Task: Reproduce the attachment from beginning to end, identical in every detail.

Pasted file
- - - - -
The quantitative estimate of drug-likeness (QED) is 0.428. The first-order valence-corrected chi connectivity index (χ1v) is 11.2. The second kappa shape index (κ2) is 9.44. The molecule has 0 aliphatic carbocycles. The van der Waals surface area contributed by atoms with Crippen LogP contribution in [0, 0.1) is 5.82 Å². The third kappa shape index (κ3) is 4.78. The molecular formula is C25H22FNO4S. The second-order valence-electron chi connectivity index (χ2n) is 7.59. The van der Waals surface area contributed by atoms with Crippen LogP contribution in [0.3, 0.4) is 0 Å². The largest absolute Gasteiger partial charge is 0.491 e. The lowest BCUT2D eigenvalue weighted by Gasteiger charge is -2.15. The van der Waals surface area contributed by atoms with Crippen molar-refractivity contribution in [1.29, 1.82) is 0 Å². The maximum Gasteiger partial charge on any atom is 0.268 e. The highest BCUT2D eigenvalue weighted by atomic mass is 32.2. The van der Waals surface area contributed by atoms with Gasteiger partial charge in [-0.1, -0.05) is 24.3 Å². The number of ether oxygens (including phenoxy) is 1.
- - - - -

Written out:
The quantitative estimate of drug-likeness (QED) is 0.428. The first-order valence-corrected chi connectivity index (χ1v) is 11.2. The second kappa shape index (κ2) is 9.44. The molecule has 0 aliphatic carbocycles. The van der Waals surface area contributed by atoms with Crippen LogP contribution in [0, 0.1) is 5.82 Å². The third kappa shape index (κ3) is 4.78. The molecular formula is C25H22FNO4S. The second-order valence-electron chi connectivity index (χ2n) is 7.59. The van der Waals surface area contributed by atoms with Crippen LogP contribution in [0.3, 0.4) is 0 Å². The largest absolute Gasteiger partial charge is 0.491 e. The lowest BCUT2D eigenvalue weighted by Gasteiger charge is -2.15. The van der Waals surface area contributed by atoms with Crippen molar-refractivity contribution in [1.29, 1.82) is 0 Å². The maximum Gasteiger partial charge on any atom is 0.268 e. The highest BCUT2D eigenvalue weighted by atomic mass is 32.2. The van der Waals surface area contributed by atoms with Gasteiger partial charge in [-0.1, -0.05) is 24.3 Å². The number of ether oxygens (including phenoxy) is 1.